Republican Kathy Nickolaus may be the only county clerk known by name across Wisconsin—and not for a good reason.
Last year, Nickolaus, the top election official in Waukesha County, a solidly Republican suburb outside of Milwaukee, blamed “human error” for the late discovery of more than 14,000 missing votes in a bruising state Supreme Court race. Those votes erased liberal favorite JoAnne Kloppenburg’s lead in the race, handed victory to conservative incumbent David Prosser, and later led to an expensive recount. This April, Nickolaus resorted to posting election results on strips of grocery-receipt-like paper after the county’s reporting system failed on election night.
After the April controversy, Nickolaus pledged to step down from handling the county’s election operations. But ahead of Gov. Scott Walker’s recall election on June 5, the most expensive election in state history, recent evidence suggests Nickolaus still has control over the county’s vote-counting. Observers and news reports from the recall’s May 8 primary say Nickolaus looked like her usual self on election night. The WTMJ news station reported that Nickolaus “appeared to be very much in charge of the count.” Says another observer, who asked to remain anonymous to speak openly: “On election night, Kathy Nickolaus was there, and she made it seem as if she was in control.”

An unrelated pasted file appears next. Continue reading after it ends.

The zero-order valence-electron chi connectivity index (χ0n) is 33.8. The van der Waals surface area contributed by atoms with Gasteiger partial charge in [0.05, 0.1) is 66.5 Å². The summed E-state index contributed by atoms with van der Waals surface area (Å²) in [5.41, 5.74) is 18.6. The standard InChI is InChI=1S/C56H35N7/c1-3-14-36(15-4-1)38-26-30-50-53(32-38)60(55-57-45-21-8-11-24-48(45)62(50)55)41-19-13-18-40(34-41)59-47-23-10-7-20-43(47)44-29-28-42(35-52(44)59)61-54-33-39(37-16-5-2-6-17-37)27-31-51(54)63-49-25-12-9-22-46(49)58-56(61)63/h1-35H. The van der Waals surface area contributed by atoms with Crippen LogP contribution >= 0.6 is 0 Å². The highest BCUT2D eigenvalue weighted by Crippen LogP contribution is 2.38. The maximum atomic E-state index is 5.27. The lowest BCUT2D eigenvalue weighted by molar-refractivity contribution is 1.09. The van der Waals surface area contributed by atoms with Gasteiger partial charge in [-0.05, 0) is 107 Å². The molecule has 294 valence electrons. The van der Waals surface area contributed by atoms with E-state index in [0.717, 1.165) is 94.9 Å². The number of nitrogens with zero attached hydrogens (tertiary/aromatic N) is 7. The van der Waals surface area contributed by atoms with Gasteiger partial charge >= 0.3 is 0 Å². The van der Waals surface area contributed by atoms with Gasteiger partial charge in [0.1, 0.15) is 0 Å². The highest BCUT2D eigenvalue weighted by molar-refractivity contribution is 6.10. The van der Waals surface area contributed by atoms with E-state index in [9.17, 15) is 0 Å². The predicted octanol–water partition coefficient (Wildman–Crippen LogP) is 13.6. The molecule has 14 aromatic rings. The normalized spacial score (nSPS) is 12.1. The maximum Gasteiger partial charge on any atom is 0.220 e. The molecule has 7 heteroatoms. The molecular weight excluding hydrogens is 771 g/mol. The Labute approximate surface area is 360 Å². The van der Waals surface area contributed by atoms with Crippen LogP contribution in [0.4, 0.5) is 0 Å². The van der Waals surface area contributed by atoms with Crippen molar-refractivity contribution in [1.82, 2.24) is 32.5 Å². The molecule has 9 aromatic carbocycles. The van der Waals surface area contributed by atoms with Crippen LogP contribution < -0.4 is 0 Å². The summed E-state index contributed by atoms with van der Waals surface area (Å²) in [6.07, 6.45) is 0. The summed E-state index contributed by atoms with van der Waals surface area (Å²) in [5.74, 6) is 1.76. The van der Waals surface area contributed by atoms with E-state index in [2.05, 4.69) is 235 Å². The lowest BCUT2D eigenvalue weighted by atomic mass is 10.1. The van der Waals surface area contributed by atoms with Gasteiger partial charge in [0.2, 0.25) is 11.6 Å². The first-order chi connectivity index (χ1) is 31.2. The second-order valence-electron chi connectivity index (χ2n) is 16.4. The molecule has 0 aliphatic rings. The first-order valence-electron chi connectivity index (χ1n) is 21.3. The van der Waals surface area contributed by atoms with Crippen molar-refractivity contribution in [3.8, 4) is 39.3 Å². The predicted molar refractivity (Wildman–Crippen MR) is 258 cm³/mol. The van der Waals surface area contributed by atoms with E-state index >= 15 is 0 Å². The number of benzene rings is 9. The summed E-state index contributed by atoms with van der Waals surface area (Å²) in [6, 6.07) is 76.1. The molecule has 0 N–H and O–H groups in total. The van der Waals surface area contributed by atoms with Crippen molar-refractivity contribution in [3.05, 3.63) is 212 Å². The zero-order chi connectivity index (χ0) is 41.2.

The Milwaukee Journal Sentinel editorial board has also demanded Nickolaus’ resignation. “How can the citizens of Waukesha have any confidence that something else won’t go wrong in the next election; something that will call into question the results?” the board asked in April. “They can’t as long as Nickolaus remains in office.” But although Nickolaus has said she won’t run for reelection, she remains in her job—and, if the May 8 primary is any indication, she’s still supervising elections.